Sungjae Im finally backed up his reputation as one of the emerging stars of the PGA Tour by earning his maiden victory at the Honda Classic.
Im, the 21-year-old reigning Tour rookie of the year, played the infamous Bear Trap, three consecutive water-laden holes beginning at 15 at the Jack Nicklaus-designed Champion course at PGA National Resort and Spa, in 2 under en route to shooting a final-round 4-under 66. Im had to get up-and-down for par out of a bunker at the par-5 18th to finish at 6-under 274, and edged Canadian Mackenzie Hughes by one stroke.
“I’ve been in this spot many times. I just felt like the experiences really helped, especially on the last few holes. I just wanted to get a little more aggressive . I was just happy to finish the way that I did,” Im said through his caddie, Albin Choi, who served as an interpreter.
Im, who turned pro at age 17, played a Tour-high 35 tournaments last season, recording seven top-10 finishes and was the only rookie to qualify for the 30-man Tour Championship. He was a captain’s choice for the Presidents Cup, where he earned three points and beat U.S. Open champion Gary Woodland in singles, leading to his teammates dubbing him “The Weapon.” And his swing has been compared favorably to the USGA ball-testing robot Iron Byron because it is so repeatable. Even Hughes said he joked about it as he played the 72nd hole of the tournament.
“I was like, man versus machine. I’m the man, hitting shots in bunkers and hitting the grandstands on 18 and he’s just like a machine,” Hughes said.
The South Korean, who entered the week ranked No. 34 in the world, also doesn’t have a permanent residence and lives week-to-week at hotels with his parents joining him in a separate room and helping him in his U.S. adventure.
On a wild day where no less than four golfers held or shared the lead, Im birdied four of the five first holes to cut into the lead of 54-hole leader Tommy Fleetwood. Im took just 11 putts in his first 10 holes before back-to-back bogeys at Nos. 12 and 13 temporarily slowed his march to victory.
Hughes, 29, nearly went from the cutline to the winner’s circle. After making the cut on the number at 3 over, Hughes shot 66, the low round of the day on Saturday, to improve 51 spots. Playing alongside Im, Hughes holed a bunker shot at 13 on Sunday and played his first 15 holes without a bogey to join the trophy chase.
Fleetwood, No. 12 in the world, has won five times on the European Tour but he’s the only player in the top 20 of the world ranking without a victory on the PGA Tour. Runner-up at the 2018 U.S. Open and 2019 British Open, Fleetwood raced to a three-stroke lead with birdies on the first two holes. But he failed to make another birdie until 17 and hit his second shot at 18 in the water to blow another chance to put an end to the questions of when he will win on the PGA Tour. Fleetwood finished alone in third after a 1-over 71.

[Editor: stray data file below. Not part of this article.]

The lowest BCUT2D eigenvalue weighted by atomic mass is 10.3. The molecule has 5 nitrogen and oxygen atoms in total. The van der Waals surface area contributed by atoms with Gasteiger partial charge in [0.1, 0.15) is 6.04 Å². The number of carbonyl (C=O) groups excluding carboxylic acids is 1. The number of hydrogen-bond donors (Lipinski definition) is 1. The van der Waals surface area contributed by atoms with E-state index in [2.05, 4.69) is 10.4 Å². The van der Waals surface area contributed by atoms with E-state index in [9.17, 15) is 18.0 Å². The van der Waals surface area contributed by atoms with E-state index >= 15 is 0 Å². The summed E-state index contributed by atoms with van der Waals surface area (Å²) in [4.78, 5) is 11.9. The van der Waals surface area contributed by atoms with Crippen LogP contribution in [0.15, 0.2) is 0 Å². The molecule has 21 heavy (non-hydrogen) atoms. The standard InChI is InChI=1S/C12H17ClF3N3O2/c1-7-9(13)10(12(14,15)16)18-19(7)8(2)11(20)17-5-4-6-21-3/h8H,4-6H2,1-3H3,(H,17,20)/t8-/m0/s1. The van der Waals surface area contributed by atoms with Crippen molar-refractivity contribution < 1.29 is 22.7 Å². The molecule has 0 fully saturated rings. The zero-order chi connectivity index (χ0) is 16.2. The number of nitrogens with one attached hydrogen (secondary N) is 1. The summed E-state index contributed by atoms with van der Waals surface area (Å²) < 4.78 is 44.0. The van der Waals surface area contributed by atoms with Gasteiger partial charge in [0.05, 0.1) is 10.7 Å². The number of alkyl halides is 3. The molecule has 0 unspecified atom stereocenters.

Im seized the moment at 15, where water guards both the front and right sides of the green, and a large bunker to the left is a magnet for those who bail out. He called it the toughest hole on the course, but it didn’t stop him from taking dead aim with a 5-iron.
“Just felt like I had everything to attack the pin the way I did,” Im said of his aggressive line.
He stuck it to 8 feet and canned the putt for birdie, and knocked his tee shot to 8 feet again at 17 and rolled the downhill putt in moments after Hughes poured in a 54-foot birdie putt to momentarily tie for the lead.
“I was like, ‘Let’s just try and make Sungjae’s putt a little harder,’ ” Hughes recounted. “That’s a huge bonus that that ball would drop in. I haven’t been that excited on the golf course in a long time.”
But Hughes, who had missed five cuts in a row, nine of 11 this season and hadn’t recorded a top-10 finish since the Charles Schwab Challenge in May, hooked his second shot into the stands at 18 and failed to make birdie. He finished with a second straight tournament-best 66. This week marked the first non-major on the Tour since 1996 without any player posting a score of 5 under or better in a round.
Im was the 36-hole leader at Honda a year ago, but the moment proved to be too big for him and he ballooned to a Saturday 77 and finished T-51. Not this time. Im became the youngest champion of the Honda Classic and the 14th international player, including countryman Y.E. Yang, to win the title in the last 27 years.
“Even after winning Rookie of the Year and having a few chances to win, I really wanted to get that win,” Im said. “Had a few good chances that slipped away, but I’m also still very grateful that I could win at such a young age, and to have it happen as fast as it did, I’m very happy and satisfied.”